It’s left to Con’s daughter to assemble the jigsaw puzzle of love, trust, betrayal and culpability that is the relationship between these women, and she does so in a scene of quiet, controlled confrontation that should be the novel’s climax. But the reader has long seen this coming, a flaw in the narrative structure that undercuts dramatic tension.
City of Refuge, by Tom Piazza. Jennifer Szalai's firmly unsympathetic review is extremely unhelpful. If the book is the mediocrity that she makes it out to be, then it oughtn't to be covered in the Book Review; if not, then the Review has done a needless disservice.
The haste with which so many lines seem to have been written, the plucking of sentimentality’s low-hanging fruit, suggests a novelist who assumes he can neglect literary possibilities in his pronouncement of what he takes to be a Greater Truth. I would have expected otherwise from the author of Blues and Trouble, a collection of stories, and My Cold War, a novel, both of which were willing to linger in worlds thick with surprising locutions and moral ambiguity. Perhaps there are those who believe that a novel tasked with telling the story of a real-life tragedy deserves a special dispensation, a reprieve from literature’s more complicated concerns. But to relieve fiction of its burdens is to relieve it of its power. Indeed, much of City of Refuge seems to have been written with the same heavy hand as Why New Orleans Matters, in which Piazza declares, “New Orleans inspires the kind of love that very few other cities do.”
Dinosaurs on the Roof, by David Rabe. Charles Taylor's too-short review is amiably unhelpful. Mr Rabe's treatment of one of his two main characters is much admired, but the novel itself is adjudged "woolly" and undisciplined.
The Glimmer Palace, by Beatrice Colin. Mike Peed strains for nice things to say, in his too-short review, but he can't quite leave it at that.
Colin often writes with a supple, whimsical charm: “A young girl went to a party and swapped her clothes for a twist of cocaine. The man she ended up with had just sold his grandmother’s pearls for a quart of cheap vodka. The cocaine was talcum powder; the vodka was cleaning fluid.”
But what can appear artful frequently devolves into artificiality
The Girl With the Dragon Tattoo, by Stieg Larsson (translated by Reg Keeland). Alex Berenson's review is almost stupefyingly unenthusiastic.
But if the middle section of “Girl” is a treat, the rest of the novel doesn’t quite measure up. The book’s original Swedish title was “Men Who Hate Women,” a label that just about captures the subtlety of the novel’s sexual politics. Except for Blomkvist, nearly every man in the book under age 70 is a violent misogynist.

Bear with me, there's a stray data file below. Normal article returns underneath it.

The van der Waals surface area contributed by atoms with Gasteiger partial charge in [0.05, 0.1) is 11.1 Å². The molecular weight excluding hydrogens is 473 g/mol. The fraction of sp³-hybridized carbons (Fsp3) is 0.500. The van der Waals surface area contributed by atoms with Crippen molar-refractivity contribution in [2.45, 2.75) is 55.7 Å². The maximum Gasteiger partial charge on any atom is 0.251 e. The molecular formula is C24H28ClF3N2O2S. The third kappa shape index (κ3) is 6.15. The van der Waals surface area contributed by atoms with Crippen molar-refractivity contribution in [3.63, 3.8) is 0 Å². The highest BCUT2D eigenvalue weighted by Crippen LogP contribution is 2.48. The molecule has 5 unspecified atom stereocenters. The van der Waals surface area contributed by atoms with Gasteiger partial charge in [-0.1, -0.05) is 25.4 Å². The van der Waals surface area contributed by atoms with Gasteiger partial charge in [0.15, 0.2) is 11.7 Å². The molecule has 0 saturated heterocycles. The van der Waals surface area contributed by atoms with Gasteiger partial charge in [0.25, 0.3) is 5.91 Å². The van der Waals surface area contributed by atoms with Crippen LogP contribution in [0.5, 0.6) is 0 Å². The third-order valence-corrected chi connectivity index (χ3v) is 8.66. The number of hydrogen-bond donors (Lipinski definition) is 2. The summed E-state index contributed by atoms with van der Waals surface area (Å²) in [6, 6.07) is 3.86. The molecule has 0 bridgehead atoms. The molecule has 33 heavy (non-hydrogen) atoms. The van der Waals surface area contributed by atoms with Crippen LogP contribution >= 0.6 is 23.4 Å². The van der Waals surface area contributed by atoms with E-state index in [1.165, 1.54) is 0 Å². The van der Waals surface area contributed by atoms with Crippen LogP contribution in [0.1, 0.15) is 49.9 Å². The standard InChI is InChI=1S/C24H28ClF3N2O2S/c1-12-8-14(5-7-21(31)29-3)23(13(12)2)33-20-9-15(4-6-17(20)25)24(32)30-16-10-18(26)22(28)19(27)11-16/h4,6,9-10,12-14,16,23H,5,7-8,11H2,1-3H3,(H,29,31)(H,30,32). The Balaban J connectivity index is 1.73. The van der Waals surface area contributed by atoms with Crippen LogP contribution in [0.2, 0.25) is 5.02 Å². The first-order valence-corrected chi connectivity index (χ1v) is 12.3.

Is There a Right to Remain Silent? Coercive Interrogation and the Fifth Amendment After 9/11, by Alan M Dershowitz. Jonathan Mahler's review never spells out why 9/11 changes our construction of the Fifth Amendment. Nor does it suggest that this book is anything but a jolly but intramural argument.
Reading this book, one is reminded why Dershowitz is one of the very few American law professors whose work has crossed over into the mainstream. He wears his erudition lightly. He has worked hard to make “Is There a Right to Remain Silent?” accessible to nonlawyers, peppering it with references to Lewis Carroll, Stephen Jay Gould, Maimonides and Jerry Seinfeld. Despite his best efforts, though, this sort of detailed legal analysis inevitably gets technical. Those not already steeped in the issue of self-incrimination are likely to get bogged down.
Woman of Rome: A Life of Elsa Morante, by Lily Tuck. Alan Riding is content to tell the story of Alberto Moravia's sometime wife, but when it comes to judging the book, written because Ms Tuck wanted to show that Morante "deserved better," he lets his slip show.
Tuck’s story can hardly be more cheerful than Morante’s life, but it proves one thing: that Morante was much more than Moravia’s wife. Through occasional excerpts, the power of her writing is also evident. If Woman of Rome were to lead readers to her fiction, Morante might even have given it her blessing. But she left a warning for biographers. “The private life of a writer is gossip,” she noted, “and gossip no matter about whom offends me.”
These books, if they deserve coverage at all, ought to grace other sections of The New York Times.
The Genius: How Bill Walsh Reinvented Football and Created an NFL Dynasty, by David Harris. Geoffrey Cowles waxes enthusiastic: "The man won three Super Bowls, after all, and the football is what makes him a worthy subject." Oh, no, it isn't. In any case, "the Walsh-era 49ers were covered by better writers than Harris."
The Limits of Power: The End of American Exceptionalism, by Andrew J Bacevich. Jonathan Tepperman's review makes this book sound like a sermon. Which we may need. But:
Unfortunately, Bacevich is not very good at offering suggestions. Given the sweep of his attacks, the alternatives he comes up with are surprisingly small-bore: America should live within its means, pursue a more modest foreign policy, act to abolish nuclear weapons and combat global warming — all sensible ideas but hardly the sort of grand transformation he says the country needs. Perhaps Bacevich doesn’t feel he has to provide detailed answers because he sees himself more as a prophet than as a policy maker. But surely what we require today, more than broad condemnations of American consumerism, are very specific solutions to very specific problems.
Someone ought to have reached this conclusion before the printers got rolling.
Copyright (c) 2008 Pourover Press